China Evergrande Group is promising its global bondholders and creditors asset packages that may include shares of two offshore listed units as sweeteners, as it seeks to buy time to deliver a restructuring plan for US$300 billion of liabilities due to the “complexity and scope” of its businesses.
The company outlined what it called “preliminary principles” for restructuring its offshore debt, in a statement late Friday night to the Hong Kong stock exchange, two days before the July 31 deadline for its long-awaited debt workout plan. The company said it hopes to achieve “further positive progress” in a detailed plan some time in 2022, without giving specifics.
Evergrande “looks forward to a constructive dialogue with the onshore and offshore creditors and gain their timely support … to better manage various businesses, treat onshore and offshore creditors fairly, and safeguard the rights and interests of all stakeholders in accordance with the law,” the company said in a five-page statement issued in the name of its founder and chairman Hui Ka-yan.
The company said it would arrange asset packages in compliance with the law as “supplemental credit enhancements” for the restructured offshore debts, which may include shares of China Evergrande New Energy Vehicle Group and Evergrande Property Services Group.
China Evergrande Group’s Haihua mega-project, or Ocean Flower, on an artificial island in Danzhou in southern China’s Hainan province on Nov. 19, 2019. Photo: Chinatopix Via AP
“The group is working closely and communicating regularly with creditors and the advisers of creditors on conducting an orderly and necessary due diligence of the group’s core business, discussing potentially practicable restructuring proposal options for the offshore debts,” the Shenzhen-based developer said.
The dearth of details in Evergrande’s restructuring – promised by the developer in March – underscores the challenges in untangling the debts and financial obligations by the company with the dubious honour as the world’s most indebted developer. Evergrande is also the lightning rod of an industry that is teetering on the brink of collapse, amid a slumping market and a simmering revolt by homebuyers who are boycotting their mortgage payments against unfinished constructions.
Evergrande sold 12.26 billion yuan (US$1.82 billion) of property totalling 1.193 million square metres (12.84 million square feet) in the first half, completing he construction of 96 per cent of its undelivered projects, the company said.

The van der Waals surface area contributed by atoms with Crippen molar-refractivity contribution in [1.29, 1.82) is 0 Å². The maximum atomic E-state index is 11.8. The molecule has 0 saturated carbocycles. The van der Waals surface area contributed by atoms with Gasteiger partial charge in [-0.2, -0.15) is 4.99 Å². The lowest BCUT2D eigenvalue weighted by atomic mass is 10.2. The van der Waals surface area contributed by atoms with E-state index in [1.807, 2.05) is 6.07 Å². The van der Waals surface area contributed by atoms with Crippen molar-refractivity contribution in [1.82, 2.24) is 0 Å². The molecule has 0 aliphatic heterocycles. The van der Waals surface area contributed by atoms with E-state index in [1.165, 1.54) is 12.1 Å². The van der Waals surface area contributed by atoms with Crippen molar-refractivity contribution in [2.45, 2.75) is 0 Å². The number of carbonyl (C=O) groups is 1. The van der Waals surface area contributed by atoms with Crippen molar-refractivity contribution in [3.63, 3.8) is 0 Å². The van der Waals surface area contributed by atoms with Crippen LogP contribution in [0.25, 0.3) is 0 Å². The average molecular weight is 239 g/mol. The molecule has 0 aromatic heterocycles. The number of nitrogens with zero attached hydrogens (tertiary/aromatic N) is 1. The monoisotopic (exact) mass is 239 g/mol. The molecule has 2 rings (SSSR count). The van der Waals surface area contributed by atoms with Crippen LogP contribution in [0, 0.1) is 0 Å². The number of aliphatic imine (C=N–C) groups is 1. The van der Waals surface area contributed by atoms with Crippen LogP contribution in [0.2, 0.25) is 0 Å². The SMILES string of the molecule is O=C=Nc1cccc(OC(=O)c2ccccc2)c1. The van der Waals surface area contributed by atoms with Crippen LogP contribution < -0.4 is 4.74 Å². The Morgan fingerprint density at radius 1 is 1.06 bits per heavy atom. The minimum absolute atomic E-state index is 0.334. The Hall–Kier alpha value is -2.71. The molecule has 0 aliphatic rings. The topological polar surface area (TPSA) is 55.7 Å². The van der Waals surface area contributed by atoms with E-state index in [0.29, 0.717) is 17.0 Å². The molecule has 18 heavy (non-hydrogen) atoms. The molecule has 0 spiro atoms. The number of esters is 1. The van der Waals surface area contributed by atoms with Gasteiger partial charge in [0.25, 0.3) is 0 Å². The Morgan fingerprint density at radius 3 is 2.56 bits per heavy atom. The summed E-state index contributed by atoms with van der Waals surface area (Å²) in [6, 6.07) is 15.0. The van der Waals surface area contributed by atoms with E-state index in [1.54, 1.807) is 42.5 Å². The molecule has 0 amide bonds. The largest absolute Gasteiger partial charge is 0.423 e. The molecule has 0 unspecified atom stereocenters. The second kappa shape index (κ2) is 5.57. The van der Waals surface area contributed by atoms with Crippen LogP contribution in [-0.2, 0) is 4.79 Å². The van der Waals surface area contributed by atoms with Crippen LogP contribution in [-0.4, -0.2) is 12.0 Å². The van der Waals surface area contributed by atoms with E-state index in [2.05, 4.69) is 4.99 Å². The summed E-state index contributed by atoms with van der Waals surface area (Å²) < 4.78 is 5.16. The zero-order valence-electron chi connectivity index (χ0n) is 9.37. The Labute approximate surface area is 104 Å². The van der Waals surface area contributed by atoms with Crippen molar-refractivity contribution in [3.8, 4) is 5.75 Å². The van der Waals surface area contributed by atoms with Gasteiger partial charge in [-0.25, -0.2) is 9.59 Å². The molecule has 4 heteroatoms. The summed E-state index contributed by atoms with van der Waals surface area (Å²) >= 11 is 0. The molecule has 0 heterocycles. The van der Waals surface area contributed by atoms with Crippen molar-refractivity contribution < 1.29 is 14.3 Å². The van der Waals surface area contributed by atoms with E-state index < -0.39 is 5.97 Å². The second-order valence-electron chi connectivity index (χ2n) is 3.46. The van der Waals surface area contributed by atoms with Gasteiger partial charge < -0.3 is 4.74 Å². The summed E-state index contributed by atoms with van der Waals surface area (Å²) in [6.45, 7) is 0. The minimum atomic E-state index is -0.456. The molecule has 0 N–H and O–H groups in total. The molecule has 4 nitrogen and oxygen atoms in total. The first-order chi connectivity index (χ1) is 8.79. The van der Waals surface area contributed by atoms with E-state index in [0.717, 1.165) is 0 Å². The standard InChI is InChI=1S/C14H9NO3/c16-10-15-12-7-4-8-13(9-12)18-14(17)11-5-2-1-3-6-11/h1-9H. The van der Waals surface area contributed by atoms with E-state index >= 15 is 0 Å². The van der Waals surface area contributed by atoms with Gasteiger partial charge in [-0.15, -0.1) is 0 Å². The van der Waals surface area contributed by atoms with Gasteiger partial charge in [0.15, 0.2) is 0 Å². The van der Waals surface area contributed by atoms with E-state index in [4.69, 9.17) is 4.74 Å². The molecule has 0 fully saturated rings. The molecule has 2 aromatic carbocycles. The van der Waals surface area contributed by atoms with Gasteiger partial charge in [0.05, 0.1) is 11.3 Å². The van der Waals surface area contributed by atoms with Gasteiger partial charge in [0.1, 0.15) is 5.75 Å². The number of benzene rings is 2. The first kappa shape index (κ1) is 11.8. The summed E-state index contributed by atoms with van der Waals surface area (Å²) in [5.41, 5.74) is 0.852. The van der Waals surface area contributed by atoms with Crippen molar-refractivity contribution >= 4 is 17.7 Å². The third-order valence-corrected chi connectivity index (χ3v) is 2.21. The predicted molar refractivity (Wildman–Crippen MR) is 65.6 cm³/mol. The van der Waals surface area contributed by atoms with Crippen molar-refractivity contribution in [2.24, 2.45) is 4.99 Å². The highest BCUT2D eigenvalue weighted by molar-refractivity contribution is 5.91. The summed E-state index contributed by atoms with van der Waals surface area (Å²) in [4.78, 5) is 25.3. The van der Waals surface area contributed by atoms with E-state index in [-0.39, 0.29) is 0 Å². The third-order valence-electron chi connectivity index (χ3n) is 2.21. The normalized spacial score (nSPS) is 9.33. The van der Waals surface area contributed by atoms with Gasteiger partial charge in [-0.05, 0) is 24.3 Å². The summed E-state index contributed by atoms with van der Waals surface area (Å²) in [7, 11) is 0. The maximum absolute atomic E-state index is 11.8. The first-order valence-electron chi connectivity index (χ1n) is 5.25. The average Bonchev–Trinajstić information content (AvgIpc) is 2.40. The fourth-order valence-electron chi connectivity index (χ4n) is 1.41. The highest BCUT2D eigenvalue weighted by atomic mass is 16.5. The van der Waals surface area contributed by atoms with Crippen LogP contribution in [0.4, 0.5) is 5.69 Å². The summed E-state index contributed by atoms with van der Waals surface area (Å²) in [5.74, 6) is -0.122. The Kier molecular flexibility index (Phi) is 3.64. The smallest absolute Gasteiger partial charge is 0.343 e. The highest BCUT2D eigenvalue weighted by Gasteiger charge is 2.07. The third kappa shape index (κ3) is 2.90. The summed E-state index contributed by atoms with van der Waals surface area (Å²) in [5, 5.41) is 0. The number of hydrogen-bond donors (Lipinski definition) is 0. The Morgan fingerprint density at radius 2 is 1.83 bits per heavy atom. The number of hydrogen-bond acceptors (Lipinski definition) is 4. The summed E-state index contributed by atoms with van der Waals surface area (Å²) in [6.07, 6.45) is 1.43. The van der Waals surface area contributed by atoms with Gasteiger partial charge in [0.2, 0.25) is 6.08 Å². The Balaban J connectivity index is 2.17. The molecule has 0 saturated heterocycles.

Yet, the developer failed to pay the interest on US$645 million and US$590 million of junk bonds in December, even after a grace period, triggering a cross-default on its other borrowings. Its bond maturing in January 2023 has fallen by more than 85 per cent in the past year to about 8 cents to the dollar.
“Liquidation could become a real possibility if it continues to delay the debts resolution,” said Lawrence Lu, senior director at S&P Global Ratings.
Is Evergrande too big to fail?
Evergrande was warned last month of the possibility of a delisting from Hong Kong’s stock exchange. Markets are looking to focus on any additional policies which may be introduced to support the real estate sector.
China’s government is particularly anxious to prevent any trouble in the real estate sector from spilling over into mass unrest or instability in the banking system, especially in the months leading up to the ruling Communist Party’s twice-a-decade leadership conclave, due later this year.
Money managers and market observers believed that the market has priced in the bumpy road ahead in the restructuring of Evergrande’s debt.
Depositors staged a rare protest rally outside the Zhengzhou branch of the People’s Bank of China in Henan province on July 10, 2022 after a syndicate absconded hundred of millions of yuan of bank deposits. Photo: Handout via Agence France-Presse.
“With the operating environment [far from] improving, we are not optimistic that the defaulters will be able to execute a credible offshore debt restructuring at this point,” said Andy Suen, Portfolio Manager and Head of Asia ex-Japan Credit Research, PineBridge Investments. “How each developer’s debt situation unfolds depends on the complexity of its operations and the level of government involvement, which generally depends on how disruptive a developer’s [demise] would be to the local economy.”
The central government is regarded to have stepped up the efforts to bail out the bruised sector.
Local governments will be responsible for ensuring the delivery of housing projects, according to a statement issued on Thursday after a meeting of the Politburo, the Communist Party’s top decision-making body.
The People’s Bank of China will initially issue some 200 billion yuan of low-interest loans to commercial banks that can be leveraged by up to five times to raise 1 trillion yuan to help developers complete their contracted homes, the Financial Times reported on Thursday, citing sources.
Bond defaults in China have surpassed US$20 billion up to mid-July, more than double the sum in 2021, with developers including Evergrande accounting for the bulk of the failures.
So far, 20 Chinese developers have failed to repay the principal or coupon of their bonds while another seven have asked investors to extend their maturities. With the list of defaulters growing, few have explained how they plan to resolve the problem, forcing investors to shun them.
“Markets will instead look to focus on any additional policies which the government introduces to support the sector,” said Anitza Nip, head of Asia fixed income research at Union Bancaire Privée.